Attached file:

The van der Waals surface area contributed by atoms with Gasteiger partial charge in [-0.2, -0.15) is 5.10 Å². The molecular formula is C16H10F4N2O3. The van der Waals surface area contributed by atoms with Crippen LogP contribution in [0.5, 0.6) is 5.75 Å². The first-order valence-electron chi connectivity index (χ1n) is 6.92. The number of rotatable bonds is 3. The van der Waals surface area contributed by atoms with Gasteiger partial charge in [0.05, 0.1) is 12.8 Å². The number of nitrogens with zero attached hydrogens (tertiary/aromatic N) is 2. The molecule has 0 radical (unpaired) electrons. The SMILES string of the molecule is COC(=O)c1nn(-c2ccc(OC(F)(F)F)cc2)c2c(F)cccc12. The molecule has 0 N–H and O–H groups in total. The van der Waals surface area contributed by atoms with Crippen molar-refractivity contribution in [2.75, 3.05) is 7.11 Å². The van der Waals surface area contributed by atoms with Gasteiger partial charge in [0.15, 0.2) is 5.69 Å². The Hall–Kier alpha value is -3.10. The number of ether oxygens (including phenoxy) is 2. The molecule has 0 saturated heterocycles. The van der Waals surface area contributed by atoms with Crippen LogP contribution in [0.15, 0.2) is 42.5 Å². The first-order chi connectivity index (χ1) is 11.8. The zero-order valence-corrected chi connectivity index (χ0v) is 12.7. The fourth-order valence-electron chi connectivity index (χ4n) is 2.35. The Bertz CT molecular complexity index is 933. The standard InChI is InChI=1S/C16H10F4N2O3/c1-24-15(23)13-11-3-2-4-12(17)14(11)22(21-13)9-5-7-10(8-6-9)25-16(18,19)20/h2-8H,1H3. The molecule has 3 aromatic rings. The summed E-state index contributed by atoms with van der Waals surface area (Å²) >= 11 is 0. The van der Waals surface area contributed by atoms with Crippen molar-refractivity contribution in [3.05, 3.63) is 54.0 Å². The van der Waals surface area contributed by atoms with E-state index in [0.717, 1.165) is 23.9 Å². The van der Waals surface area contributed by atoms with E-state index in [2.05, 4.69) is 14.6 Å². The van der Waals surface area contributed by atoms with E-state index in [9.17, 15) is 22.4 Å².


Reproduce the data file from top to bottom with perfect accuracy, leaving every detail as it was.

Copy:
The van der Waals surface area contributed by atoms with Gasteiger partial charge in [-0.2, -0.15) is 5.10 Å². The molecular formula is C16H10F4N2O3. The van der Waals surface area contributed by atoms with Crippen LogP contribution in [0.5, 0.6) is 5.75 Å². The first-order valence-electron chi connectivity index (χ1n) is 6.92. The number of rotatable bonds is 3. The van der Waals surface area contributed by atoms with Gasteiger partial charge in [0.05, 0.1) is 12.8 Å². The number of nitrogens with zero attached hydrogens (tertiary/aromatic N) is 2. The molecule has 0 radical (unpaired) electrons. The SMILES string of the molecule is COC(=O)c1nn(-c2ccc(OC(F)(F)F)cc2)c2c(F)cccc12. The molecule has 0 N–H and O–H groups in total. The van der Waals surface area contributed by atoms with Crippen molar-refractivity contribution in [2.75, 3.05) is 7.11 Å². The van der Waals surface area contributed by atoms with Gasteiger partial charge in [0.15, 0.2) is 5.69 Å². The Hall–Kier alpha value is -3.10. The number of ether oxygens (including phenoxy) is 2. The molecule has 0 saturated heterocycles. The van der Waals surface area contributed by atoms with Crippen LogP contribution in [0.15, 0.2) is 42.5 Å². The first-order chi connectivity index (χ1) is 11.8. The zero-order valence-corrected chi connectivity index (χ0v) is 12.7. The fourth-order valence-electron chi connectivity index (χ4n) is 2.35. The Bertz CT molecular complexity index is 933. The standard InChI is InChI=1S/C16H10F4N2O3/c1-24-15(23)13-11-3-2-4-12(17)14(11)22(21-13)9-5-7-10(8-6-9)25-16(18,19)20/h2-8H,1H3. The molecule has 3 aromatic rings. The summed E-state index contributed by atoms with van der Waals surface area (Å²) >= 11 is 0. The van der Waals surface area contributed by atoms with Crippen molar-refractivity contribution in [3.05, 3.63) is 54.0 Å². The van der Waals surface area contributed by atoms with E-state index in [0.717, 1.165) is 23.9 Å². The van der Waals surface area contributed by atoms with E-state index in [2.05, 4.69) is 14.6 Å². The van der Waals surface area contributed by atoms with E-state index in [9.17, 15) is 22.4 Å².